Gen Z and their Millennial colleagues also have a higher degree of interest than Gen X or Boomers in benefits beyond the 401(k), including emergency savings accounts (Gen Z – 28% / Millennials – 31%), financial wellness programs (22%/28%), and tuition reimbursement (22%/27%).

“Like their older colleagues, most younger workers believe a 401(k) is a must-have workplace benefit, but Gen Z and Millennials want more investment options in their workplace plan than older workers and more products to manage everyday finances in addition to saving for retirement,” said Golladay. “Schwab has a range of tailored options that offer participants help with short-term challenges and long-term goals – from retirement plans and advice to virtual education, tools and resources for needs outside of their workplace plan, including the new, interactive My Financial Guide designed to help workers take control of their financial lives.”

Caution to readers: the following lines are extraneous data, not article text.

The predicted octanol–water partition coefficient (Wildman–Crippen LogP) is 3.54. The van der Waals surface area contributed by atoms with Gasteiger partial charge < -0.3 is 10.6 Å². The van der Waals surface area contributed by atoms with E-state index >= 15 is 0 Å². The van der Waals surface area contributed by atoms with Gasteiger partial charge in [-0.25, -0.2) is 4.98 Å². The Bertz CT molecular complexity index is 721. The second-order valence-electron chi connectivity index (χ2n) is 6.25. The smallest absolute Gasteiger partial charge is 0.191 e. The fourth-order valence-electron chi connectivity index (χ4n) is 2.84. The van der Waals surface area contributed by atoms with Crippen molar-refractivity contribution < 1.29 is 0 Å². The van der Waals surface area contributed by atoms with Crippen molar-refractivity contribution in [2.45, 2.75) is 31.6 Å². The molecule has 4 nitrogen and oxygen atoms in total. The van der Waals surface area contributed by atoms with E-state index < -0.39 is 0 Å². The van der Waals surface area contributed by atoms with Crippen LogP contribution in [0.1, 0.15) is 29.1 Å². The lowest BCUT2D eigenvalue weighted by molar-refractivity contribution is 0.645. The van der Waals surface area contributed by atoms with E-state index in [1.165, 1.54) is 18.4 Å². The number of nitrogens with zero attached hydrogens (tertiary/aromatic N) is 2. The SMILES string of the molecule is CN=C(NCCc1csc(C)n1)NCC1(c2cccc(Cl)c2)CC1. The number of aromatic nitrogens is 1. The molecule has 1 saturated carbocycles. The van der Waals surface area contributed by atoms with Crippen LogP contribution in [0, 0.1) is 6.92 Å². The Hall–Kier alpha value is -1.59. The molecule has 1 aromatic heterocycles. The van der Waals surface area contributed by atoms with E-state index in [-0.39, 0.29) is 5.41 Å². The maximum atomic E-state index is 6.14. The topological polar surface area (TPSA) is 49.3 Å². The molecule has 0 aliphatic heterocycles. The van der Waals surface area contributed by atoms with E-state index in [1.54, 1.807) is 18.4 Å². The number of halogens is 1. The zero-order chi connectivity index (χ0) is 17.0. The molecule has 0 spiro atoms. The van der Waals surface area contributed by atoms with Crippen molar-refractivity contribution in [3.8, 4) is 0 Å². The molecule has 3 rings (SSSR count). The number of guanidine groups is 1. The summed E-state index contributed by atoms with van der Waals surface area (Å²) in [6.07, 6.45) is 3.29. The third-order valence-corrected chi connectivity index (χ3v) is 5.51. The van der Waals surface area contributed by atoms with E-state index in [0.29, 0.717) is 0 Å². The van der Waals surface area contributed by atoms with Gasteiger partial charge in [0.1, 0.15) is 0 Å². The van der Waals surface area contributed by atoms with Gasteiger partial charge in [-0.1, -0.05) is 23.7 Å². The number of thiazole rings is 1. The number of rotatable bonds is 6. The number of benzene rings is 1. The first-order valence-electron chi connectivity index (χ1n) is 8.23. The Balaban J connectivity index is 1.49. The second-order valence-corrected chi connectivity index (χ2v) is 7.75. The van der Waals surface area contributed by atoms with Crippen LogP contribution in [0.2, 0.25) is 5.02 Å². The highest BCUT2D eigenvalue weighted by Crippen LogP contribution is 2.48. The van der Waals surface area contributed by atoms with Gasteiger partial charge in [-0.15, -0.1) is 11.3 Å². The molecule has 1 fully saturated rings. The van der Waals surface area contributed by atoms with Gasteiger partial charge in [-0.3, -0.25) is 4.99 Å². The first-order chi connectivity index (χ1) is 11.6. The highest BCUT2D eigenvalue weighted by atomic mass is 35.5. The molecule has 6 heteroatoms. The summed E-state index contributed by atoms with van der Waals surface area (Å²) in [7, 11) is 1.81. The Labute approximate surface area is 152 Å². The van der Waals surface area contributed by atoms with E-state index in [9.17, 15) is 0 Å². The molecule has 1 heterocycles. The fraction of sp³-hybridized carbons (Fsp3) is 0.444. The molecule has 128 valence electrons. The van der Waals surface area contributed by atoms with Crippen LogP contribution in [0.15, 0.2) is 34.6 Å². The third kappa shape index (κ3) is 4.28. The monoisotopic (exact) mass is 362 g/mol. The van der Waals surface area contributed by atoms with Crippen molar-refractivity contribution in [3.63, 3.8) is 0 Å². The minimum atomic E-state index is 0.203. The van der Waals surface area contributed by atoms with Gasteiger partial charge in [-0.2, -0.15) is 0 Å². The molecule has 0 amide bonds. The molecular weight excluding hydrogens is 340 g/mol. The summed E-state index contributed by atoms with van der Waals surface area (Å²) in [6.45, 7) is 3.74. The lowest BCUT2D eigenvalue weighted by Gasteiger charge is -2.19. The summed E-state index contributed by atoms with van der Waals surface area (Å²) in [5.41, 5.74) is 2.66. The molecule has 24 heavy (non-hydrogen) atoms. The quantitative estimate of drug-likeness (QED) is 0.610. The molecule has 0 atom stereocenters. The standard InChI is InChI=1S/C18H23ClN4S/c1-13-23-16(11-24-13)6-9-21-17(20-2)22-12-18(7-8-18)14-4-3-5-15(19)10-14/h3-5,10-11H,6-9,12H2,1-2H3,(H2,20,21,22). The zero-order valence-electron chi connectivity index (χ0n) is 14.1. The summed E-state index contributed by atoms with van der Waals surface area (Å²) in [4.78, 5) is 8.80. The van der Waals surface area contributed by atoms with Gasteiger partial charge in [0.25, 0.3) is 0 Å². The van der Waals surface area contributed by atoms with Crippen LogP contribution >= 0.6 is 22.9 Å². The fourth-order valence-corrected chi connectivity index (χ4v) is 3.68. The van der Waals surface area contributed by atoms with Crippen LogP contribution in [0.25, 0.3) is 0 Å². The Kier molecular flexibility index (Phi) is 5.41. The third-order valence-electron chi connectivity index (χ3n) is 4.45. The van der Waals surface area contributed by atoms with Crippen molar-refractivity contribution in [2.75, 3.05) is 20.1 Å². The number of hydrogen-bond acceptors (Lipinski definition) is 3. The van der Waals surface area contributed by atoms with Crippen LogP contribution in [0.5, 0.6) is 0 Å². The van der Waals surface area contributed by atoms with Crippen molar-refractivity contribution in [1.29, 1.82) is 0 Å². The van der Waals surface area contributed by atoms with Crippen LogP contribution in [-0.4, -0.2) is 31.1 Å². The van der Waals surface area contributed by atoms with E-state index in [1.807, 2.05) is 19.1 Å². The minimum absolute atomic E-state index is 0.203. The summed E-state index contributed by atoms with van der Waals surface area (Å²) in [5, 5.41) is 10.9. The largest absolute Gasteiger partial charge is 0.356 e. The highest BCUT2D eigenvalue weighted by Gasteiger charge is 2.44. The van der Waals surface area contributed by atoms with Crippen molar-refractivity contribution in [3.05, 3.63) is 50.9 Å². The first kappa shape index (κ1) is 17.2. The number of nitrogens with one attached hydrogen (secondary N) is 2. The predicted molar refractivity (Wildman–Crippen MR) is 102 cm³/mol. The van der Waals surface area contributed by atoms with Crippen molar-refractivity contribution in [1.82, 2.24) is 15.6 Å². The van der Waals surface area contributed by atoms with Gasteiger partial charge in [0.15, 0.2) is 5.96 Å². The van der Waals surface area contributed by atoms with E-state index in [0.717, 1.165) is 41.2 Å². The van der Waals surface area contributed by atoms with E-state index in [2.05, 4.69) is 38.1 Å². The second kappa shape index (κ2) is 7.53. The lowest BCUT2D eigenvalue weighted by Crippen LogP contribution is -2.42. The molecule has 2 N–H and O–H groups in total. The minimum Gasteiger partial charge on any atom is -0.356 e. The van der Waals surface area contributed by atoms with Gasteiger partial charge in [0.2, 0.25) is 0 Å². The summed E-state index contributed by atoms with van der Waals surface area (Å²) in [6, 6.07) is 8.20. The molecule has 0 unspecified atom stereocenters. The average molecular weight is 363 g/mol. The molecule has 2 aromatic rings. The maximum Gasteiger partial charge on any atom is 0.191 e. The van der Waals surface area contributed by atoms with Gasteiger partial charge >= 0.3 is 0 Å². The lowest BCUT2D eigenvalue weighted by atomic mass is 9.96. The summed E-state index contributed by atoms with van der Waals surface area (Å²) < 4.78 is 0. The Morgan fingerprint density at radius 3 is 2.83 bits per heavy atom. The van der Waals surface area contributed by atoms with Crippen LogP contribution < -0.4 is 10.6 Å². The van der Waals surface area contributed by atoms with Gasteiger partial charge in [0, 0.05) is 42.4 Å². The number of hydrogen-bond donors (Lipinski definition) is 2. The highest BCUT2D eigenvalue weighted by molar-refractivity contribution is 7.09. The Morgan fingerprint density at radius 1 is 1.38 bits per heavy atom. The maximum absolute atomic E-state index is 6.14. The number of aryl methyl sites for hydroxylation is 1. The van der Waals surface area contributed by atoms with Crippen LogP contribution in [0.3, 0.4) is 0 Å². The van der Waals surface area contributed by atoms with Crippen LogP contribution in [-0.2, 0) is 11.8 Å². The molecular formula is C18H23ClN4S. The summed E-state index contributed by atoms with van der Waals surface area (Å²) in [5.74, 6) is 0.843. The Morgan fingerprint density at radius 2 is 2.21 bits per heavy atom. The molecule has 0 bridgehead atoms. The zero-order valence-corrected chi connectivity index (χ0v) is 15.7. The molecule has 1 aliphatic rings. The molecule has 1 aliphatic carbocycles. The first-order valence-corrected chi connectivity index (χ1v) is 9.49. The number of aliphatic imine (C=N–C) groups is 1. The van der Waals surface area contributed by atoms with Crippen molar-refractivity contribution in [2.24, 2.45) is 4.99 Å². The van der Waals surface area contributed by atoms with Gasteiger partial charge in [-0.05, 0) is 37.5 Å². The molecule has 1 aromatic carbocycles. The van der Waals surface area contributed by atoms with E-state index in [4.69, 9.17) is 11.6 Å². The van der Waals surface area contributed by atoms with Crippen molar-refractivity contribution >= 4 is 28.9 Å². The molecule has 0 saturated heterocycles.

About The Survey
This online survey of U.S. 401(k) participants was conducted by Logica Research for Schwab Retirement Plan Services, Inc. Logica Research is neither affiliated with, nor employed by, Schwab Retirement Plan Services, Inc. The survey is based on 1,000 interviews. Survey respondents were actively employed by companies with at least 25 employees, were 401(k) plan participants and were 21-70 years old. Generation Z is 21 to 24 years old. Millennials are 25 to 40. Gen X is 41 to 56, and Boomers are 57 to 70. 100 additional Gen Z plan participants completed the survey. Survey respondents were not asked to indicate whether they had 401(k) accounts with Schwab Retirement Plan Services, Inc. All data is self-reported by study participants and is not verified or validated. Respondents participated in the study between April 1 and April 15, 2021. Detailed results can be found here.
About Charles Schwab
At Charles Schwab, we believe in the power of investing to help individuals create a better tomorrow. We have a history of challenging the status quo in our industry, innovating in ways that benefit investors and the advisors and employers who serve them, and championing our clients’ goals with passion and integrity.